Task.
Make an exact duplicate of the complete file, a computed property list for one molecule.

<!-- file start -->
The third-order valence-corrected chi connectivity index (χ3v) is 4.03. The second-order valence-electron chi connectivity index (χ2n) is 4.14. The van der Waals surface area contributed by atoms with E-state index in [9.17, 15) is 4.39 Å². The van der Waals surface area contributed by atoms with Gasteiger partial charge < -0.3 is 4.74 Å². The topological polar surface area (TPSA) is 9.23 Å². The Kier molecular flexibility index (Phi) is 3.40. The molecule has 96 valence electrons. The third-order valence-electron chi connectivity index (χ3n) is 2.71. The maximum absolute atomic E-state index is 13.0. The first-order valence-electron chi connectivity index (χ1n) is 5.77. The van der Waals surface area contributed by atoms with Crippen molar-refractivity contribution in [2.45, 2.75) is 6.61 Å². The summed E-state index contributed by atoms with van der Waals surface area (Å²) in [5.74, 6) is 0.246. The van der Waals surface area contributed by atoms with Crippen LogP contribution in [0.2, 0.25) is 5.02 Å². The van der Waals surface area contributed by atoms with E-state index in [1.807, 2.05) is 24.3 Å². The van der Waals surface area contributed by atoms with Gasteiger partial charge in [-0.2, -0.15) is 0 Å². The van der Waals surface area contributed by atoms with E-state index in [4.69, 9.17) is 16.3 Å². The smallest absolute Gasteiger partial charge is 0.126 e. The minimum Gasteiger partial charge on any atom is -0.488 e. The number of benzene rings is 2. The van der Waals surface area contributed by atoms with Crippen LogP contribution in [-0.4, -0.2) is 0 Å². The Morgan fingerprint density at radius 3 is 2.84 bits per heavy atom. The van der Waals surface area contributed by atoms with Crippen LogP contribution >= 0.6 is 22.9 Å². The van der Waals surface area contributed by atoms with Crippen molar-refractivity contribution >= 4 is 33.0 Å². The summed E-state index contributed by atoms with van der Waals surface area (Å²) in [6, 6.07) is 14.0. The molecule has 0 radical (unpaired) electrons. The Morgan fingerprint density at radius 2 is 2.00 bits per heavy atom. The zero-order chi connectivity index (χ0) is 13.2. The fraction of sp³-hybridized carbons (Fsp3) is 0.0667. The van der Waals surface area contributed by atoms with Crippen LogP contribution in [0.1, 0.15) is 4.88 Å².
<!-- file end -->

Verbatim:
The third-order valence-corrected chi connectivity index (χ3v) is 4.03. The second-order valence-electron chi connectivity index (χ2n) is 4.14. The van der Waals surface area contributed by atoms with E-state index in [9.17, 15) is 4.39 Å². The van der Waals surface area contributed by atoms with Gasteiger partial charge < -0.3 is 4.74 Å². The topological polar surface area (TPSA) is 9.23 Å². The Kier molecular flexibility index (Phi) is 3.40. The molecule has 96 valence electrons. The third-order valence-electron chi connectivity index (χ3n) is 2.71. The maximum absolute atomic E-state index is 13.0. The first-order valence-electron chi connectivity index (χ1n) is 5.77. The van der Waals surface area contributed by atoms with Crippen molar-refractivity contribution in [2.45, 2.75) is 6.61 Å². The summed E-state index contributed by atoms with van der Waals surface area (Å²) in [5.74, 6) is 0.246. The van der Waals surface area contributed by atoms with Crippen LogP contribution in [0.2, 0.25) is 5.02 Å². The van der Waals surface area contributed by atoms with E-state index in [1.807, 2.05) is 24.3 Å². The van der Waals surface area contributed by atoms with Gasteiger partial charge in [-0.2, -0.15) is 0 Å². The van der Waals surface area contributed by atoms with E-state index in [4.69, 9.17) is 16.3 Å². The smallest absolute Gasteiger partial charge is 0.126 e. The minimum Gasteiger partial charge on any atom is -0.488 e. The number of benzene rings is 2. The van der Waals surface area contributed by atoms with Crippen LogP contribution in [-0.4, -0.2) is 0 Å². The Morgan fingerprint density at radius 3 is 2.84 bits per heavy atom. The van der Waals surface area contributed by atoms with Crippen LogP contribution >= 0.6 is 22.9 Å². The van der Waals surface area contributed by atoms with Crippen molar-refractivity contribution >= 4 is 33.0 Å². The summed E-state index contributed by atoms with van der Waals surface area (Å²) in [6, 6.07) is 14.0. The molecule has 0 radical (unpaired) electrons. The Morgan fingerprint density at radius 2 is 2.00 bits per heavy atom. The zero-order chi connectivity index (χ0) is 13.2. The fraction of sp³-hybridized carbons (Fsp3) is 0.0667. The van der Waals surface area contributed by atoms with Crippen LogP contribution in [0.1, 0.15) is 4.88 Å².